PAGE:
UK sets up bird flu prevention zone across whole country after the disease was detected in wild birds – but health agencies say the risk to the public is ‘very low’

  • The Avian Influenza Prevention Area (AIPZ), was implemented in the UK today at 5pm
  • Bird keepers will need to restrict access to their sites for non-essential persons
  •  Workers need to change clothing and footwear before entering bird enclosures

After several cases of bird flu in wild and captive birds from England, Wales, and Scotland were reported, a zone of prevention has been established throughout the country.  

After H5N1 was found in poultry at multiple sites across the UK and avian flu (H5N1) was confirmed in birds, both farmkeepers and bird keepers were notified to increase their biosecurity.   

The Avian Influenza Prevention Zone (AIPZ), which was enforced from Keepers will be seen at 5pm today Sites housing more than 500 birds must restrict access to non-essential persons.

Workers will need to change their clothing and footwear before they can enter bird enclosures. Site vehicles will also need cleaning and disinfection regularly to prevent the spread of the disease.

According to the UK health agencies, the The virus poses a very low risk to the public’s health. The avian flus is also a very low food safety risk to UK consumers.    

It comes as a flock of poultry that tested positive for avian influenza were culled in Angus, Scotland, today.

The Avian Influenza Prevention Zone (AIPZ) will see keepers with more than 500 birds have to restrict access for non-essential people on their sites. (Stock image)

Keepers of more than 500 birds will be required to limit access to their sites by the Avian Influenza Prevention zone (AIPZ). (Stock photo)

Avian influenza is a natural infection in wild birds. They can spread the disease to other birds to the UK if they migrate from mainland Europe during the winter. 

According to the UK health agencies, the The virus poses very little risk to the public health. The UK food standards agency advises that avian flues pose very low risk to food safety for UK consumers.  

Food standards bodies have advised that avian flu is also a low risk food safety issue for UK consumers. Also, cooked poultry products such as eggs are safe to consume.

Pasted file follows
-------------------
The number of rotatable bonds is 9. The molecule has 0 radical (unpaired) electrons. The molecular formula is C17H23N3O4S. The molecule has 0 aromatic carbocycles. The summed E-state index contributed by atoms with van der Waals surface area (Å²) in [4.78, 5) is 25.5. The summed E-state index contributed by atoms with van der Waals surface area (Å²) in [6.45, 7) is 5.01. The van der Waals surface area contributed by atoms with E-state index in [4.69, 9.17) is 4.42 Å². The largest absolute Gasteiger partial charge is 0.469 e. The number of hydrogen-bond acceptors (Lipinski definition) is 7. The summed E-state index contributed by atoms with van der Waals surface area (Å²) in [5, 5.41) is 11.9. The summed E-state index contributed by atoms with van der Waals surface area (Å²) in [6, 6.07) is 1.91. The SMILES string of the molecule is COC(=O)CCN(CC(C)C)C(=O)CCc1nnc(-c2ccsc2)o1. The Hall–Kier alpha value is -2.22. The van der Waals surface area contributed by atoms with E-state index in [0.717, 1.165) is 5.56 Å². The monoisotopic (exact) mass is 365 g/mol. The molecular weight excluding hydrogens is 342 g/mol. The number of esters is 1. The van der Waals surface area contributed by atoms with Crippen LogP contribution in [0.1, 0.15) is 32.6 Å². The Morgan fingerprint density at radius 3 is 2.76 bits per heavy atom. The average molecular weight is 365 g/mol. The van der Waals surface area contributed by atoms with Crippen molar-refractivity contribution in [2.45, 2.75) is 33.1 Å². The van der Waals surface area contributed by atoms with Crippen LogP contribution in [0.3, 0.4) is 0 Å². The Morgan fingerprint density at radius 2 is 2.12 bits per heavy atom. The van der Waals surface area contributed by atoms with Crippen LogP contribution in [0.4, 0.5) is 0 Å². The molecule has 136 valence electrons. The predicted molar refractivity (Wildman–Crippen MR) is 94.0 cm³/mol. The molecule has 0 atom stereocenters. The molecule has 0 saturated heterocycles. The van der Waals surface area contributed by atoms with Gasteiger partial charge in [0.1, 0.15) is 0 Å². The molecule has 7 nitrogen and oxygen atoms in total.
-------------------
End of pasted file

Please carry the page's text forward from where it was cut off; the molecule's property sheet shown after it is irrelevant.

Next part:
The Chief Veterinary Officers of England, Scotland, and Wales jointly stated that they had declared an Avian Influenza Prevention Area across Great Britain after a number of cases of avian flu in wild birds.

This means that all bird owners must act immediately to prevent the disease from spreading to other domestic birds and poultry.

“Regardless of whether you have a few birds or thousands of birds, you are legally required to establish higher biosecurity standards for your farm or small holding. It is in your best interests to do this to protect your birds from this highly infectious disease.

“The UK’s health agencies have confirmed that there is little risk to public safety and UK food standards authorities have stated that bird flu poses very low food safety risks for UK consumers.   

The Scottish Government confirmed earlier today that a flock of birds that tested positive for Avian Influenza (H5N1) was culled. 

A spokesperson for the Scottish Government stated that appropriate restrictions had been placed on the premises in order to limit the spread of disease.

Today the Scottish Government confirmed a flock of poultry that tested positive for avian influenza (H5N1) in Angus had been culled. (Stock image)

Today, the Scottish Government confirmed that a flock of birds that tested positive for avian flu (H5N1) was culled. (Stock photo)

“The remaining birds will be humanely shot and temporary control zones, measuring three-kilometres and 10 kilometers, have been established around infected buildings to reduce the risk of contracting this disease.

These zones have a range of controls. These include restrictions on the movement and use of poultry, carcasses, eggs, poultry litter, and manure.

Mairi Gogueon, Rural Affairs Secretary, stated that it was not unusual for avian flu to be detected in birds here due to recent confirmations in wild birds and in captivity birds in the UK.

“Temporary Control Zones have been set up around infected premises. We ask that the public remain vigilant, and report any wild birds found.

Sheila Voas (Scotland’s chief veterinary official) said that further tests are being conducted to determine the pathogenicity for avian influenza H5N1 among a flock of birds from the Angus constituency.

“We have made it clear that all bird keepers, whether they are large businesses or small keepers with a few birds, must ensure that their biosecurity is up-to-date to protect their birds against disease.

Keepers who are concerned for the welfare or health of their flock should immediately seek veterinary advice.

Private vets or the local Animal and Plant Health Agency will be able to offer practical advice on how to keep birds safe from infection.

Defra should be contacted if a single dead wild bird (swans, geese, or ducks), a single birds of prey, five or more dead wild bird species (including gulls), are found in the same area.

“Do not touch or pick-up any dead or visible sick birds.”